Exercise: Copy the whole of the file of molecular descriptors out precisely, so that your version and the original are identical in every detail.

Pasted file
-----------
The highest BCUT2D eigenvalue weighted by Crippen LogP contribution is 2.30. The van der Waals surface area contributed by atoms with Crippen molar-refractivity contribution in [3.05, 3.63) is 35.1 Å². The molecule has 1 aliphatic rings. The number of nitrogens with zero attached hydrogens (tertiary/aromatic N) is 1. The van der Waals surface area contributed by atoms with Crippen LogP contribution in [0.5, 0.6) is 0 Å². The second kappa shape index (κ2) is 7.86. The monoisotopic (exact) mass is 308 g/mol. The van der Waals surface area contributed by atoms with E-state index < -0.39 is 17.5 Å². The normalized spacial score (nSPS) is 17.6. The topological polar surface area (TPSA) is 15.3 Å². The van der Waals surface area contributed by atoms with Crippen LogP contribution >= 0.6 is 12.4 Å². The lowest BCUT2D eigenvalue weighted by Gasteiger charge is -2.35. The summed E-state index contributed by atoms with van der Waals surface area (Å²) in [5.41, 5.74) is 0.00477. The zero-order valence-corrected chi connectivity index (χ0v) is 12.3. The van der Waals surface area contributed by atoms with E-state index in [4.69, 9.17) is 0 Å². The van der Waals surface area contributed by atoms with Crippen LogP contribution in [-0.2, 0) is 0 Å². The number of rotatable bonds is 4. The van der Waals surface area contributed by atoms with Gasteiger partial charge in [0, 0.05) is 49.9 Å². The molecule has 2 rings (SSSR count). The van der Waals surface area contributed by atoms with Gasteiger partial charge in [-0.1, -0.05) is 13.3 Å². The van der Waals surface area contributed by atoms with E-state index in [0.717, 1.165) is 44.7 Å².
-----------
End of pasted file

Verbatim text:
The highest BCUT2D eigenvalue weighted by Crippen LogP contribution is 2.30. The van der Waals surface area contributed by atoms with Crippen molar-refractivity contribution in [3.05, 3.63) is 35.1 Å². The molecule has 1 aliphatic rings. The number of nitrogens with zero attached hydrogens (tertiary/aromatic N) is 1. The van der Waals surface area contributed by atoms with Crippen LogP contribution in [0.5, 0.6) is 0 Å². The second kappa shape index (κ2) is 7.86. The monoisotopic (exact) mass is 308 g/mol. The van der Waals surface area contributed by atoms with E-state index < -0.39 is 17.5 Å². The normalized spacial score (nSPS) is 17.6. The topological polar surface area (TPSA) is 15.3 Å². The van der Waals surface area contributed by atoms with Crippen LogP contribution >= 0.6 is 12.4 Å². The lowest BCUT2D eigenvalue weighted by Gasteiger charge is -2.35. The summed E-state index contributed by atoms with van der Waals surface area (Å²) in [5.41, 5.74) is 0.00477. The zero-order valence-corrected chi connectivity index (χ0v) is 12.3. The van der Waals surface area contributed by atoms with E-state index in [4.69, 9.17) is 0 Å². The van der Waals surface area contributed by atoms with Crippen LogP contribution in [-0.2, 0) is 0 Å². The number of rotatable bonds is 4. The van der Waals surface area contributed by atoms with Gasteiger partial charge in [0, 0.05) is 49.9 Å². The molecule has 2 rings (SSSR count). The van der Waals surface area contributed by atoms with Gasteiger partial charge in [-0.1, -0.05) is 13.3 Å². The van der Waals surface area contributed by atoms with E-state index in [0.717, 1.165) is 44.7 Å².